In 2017, he joined Revolution LLC, an investment firm founded by AOL cofounder Steve Case, as an investment partner, where he was tasked with expanding the "Rise of the Rest" initiative, which focuses on growing investments in under-served regions outside the Silicon Valley and New York City tech bubbles.[21]

In 2019, he co-founded Narya Capital in Cincinnati, Ohio, with financial backing from Peter Thiel, Eric Schmidt, and Marc Andreessen.[22] In 2020, Vance raised $93 million for Narya Capital.[23]

In January 2017, Vance became a CNN contributor.[24] In April 2017, Ron Howard signed on to direct a film version of Hillbilly Elegy, which was released by Netflix in 2020, and starred Owen Asztalos and Gabriel Basso as Vance.[25] He has appeared on ABC News, CBS News, CNN, and Fox News, among other media outlets.[12]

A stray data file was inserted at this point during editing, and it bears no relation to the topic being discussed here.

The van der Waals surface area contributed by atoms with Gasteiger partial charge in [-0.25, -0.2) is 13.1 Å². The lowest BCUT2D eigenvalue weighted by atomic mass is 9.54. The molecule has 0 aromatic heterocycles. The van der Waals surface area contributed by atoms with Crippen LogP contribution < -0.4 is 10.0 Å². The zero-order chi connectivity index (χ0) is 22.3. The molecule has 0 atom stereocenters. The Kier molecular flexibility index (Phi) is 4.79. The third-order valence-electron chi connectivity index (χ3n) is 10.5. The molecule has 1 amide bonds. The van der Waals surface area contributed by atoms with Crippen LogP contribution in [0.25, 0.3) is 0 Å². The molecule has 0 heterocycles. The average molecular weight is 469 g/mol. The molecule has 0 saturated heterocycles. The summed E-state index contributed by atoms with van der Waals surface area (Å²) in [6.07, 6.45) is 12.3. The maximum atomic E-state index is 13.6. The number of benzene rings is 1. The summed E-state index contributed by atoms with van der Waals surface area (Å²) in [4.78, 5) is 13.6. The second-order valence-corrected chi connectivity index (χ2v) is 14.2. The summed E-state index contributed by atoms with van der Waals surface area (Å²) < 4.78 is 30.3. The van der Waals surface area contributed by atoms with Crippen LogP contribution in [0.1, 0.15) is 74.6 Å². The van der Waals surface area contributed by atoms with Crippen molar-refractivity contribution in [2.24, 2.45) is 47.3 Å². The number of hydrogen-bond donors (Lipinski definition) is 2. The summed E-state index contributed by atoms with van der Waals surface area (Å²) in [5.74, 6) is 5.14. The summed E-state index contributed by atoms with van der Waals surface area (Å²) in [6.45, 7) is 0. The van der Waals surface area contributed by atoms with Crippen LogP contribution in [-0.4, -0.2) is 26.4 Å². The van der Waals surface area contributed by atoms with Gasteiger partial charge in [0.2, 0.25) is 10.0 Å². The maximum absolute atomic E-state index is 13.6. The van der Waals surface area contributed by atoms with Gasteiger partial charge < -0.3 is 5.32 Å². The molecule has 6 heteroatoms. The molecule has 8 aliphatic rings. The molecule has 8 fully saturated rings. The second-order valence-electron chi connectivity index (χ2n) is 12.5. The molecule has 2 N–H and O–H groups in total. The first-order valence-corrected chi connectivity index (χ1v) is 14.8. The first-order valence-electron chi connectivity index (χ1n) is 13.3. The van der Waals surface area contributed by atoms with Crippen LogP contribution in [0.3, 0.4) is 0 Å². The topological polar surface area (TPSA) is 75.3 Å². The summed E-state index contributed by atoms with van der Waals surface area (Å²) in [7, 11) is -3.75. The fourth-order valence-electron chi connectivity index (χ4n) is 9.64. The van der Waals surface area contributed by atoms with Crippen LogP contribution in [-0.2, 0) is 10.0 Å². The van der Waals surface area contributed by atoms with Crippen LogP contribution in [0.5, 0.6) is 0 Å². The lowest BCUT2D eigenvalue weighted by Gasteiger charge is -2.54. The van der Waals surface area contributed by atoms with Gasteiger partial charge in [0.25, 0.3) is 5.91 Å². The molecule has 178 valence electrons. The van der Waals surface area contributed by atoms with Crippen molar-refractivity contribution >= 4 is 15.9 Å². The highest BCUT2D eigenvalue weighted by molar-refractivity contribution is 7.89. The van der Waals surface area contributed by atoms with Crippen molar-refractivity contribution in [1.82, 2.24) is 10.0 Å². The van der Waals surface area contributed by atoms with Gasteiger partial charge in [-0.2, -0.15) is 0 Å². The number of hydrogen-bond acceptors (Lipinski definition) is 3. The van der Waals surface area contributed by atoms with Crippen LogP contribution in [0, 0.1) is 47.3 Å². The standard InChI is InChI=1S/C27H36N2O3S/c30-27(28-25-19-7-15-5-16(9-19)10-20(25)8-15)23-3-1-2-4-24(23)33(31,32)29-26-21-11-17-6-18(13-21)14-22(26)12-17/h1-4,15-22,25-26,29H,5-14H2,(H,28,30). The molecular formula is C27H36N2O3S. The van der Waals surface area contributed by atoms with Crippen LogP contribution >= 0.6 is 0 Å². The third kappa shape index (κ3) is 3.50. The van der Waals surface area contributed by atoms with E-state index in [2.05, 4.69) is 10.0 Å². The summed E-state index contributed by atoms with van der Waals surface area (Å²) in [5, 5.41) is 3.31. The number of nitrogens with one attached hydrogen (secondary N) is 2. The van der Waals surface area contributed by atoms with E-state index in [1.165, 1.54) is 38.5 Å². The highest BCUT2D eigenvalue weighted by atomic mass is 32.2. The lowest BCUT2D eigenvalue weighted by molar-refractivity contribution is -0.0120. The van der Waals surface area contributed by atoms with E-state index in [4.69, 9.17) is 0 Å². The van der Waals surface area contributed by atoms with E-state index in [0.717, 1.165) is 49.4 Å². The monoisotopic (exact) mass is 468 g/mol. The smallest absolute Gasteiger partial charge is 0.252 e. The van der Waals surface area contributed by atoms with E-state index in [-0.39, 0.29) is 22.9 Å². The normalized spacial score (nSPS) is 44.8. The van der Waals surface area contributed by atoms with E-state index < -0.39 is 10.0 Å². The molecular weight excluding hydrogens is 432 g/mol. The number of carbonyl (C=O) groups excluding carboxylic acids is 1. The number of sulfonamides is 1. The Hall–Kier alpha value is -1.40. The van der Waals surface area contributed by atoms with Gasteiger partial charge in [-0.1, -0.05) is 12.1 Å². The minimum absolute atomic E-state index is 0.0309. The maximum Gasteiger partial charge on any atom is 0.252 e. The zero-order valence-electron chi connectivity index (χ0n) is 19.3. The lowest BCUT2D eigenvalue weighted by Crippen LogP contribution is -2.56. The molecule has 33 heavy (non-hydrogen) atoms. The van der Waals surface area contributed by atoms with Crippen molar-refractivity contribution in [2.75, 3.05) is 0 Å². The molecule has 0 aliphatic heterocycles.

In early 2018, Vance was reported to have been considering a bid for U.S. Senate as a Republican.[26]

Vance is a Visiting Fellow at the American Enterprise Institute researching American society and culture, and the social impact of economic policy.[12]

Peter Thiel has given $10 million to Protect Ohio Values, a super PAC created in February 2021 to support Vance in running for the 2022 U.S. Senate election in Ohio.[27][28][29] Robert Mercer also donated an undisclosed amount.[27]

In August 2019, Vance converted to Catholicism in Cincinnati, Ohio,[30] in a baptism ceremony attended by various conservatives, including Rod Dreher. In an interview with Dreher after the ceremony, Vance said he converted because he "became persuaded over time that Catholicism was true", and described Catholic doctrine's influence on his political views.[31]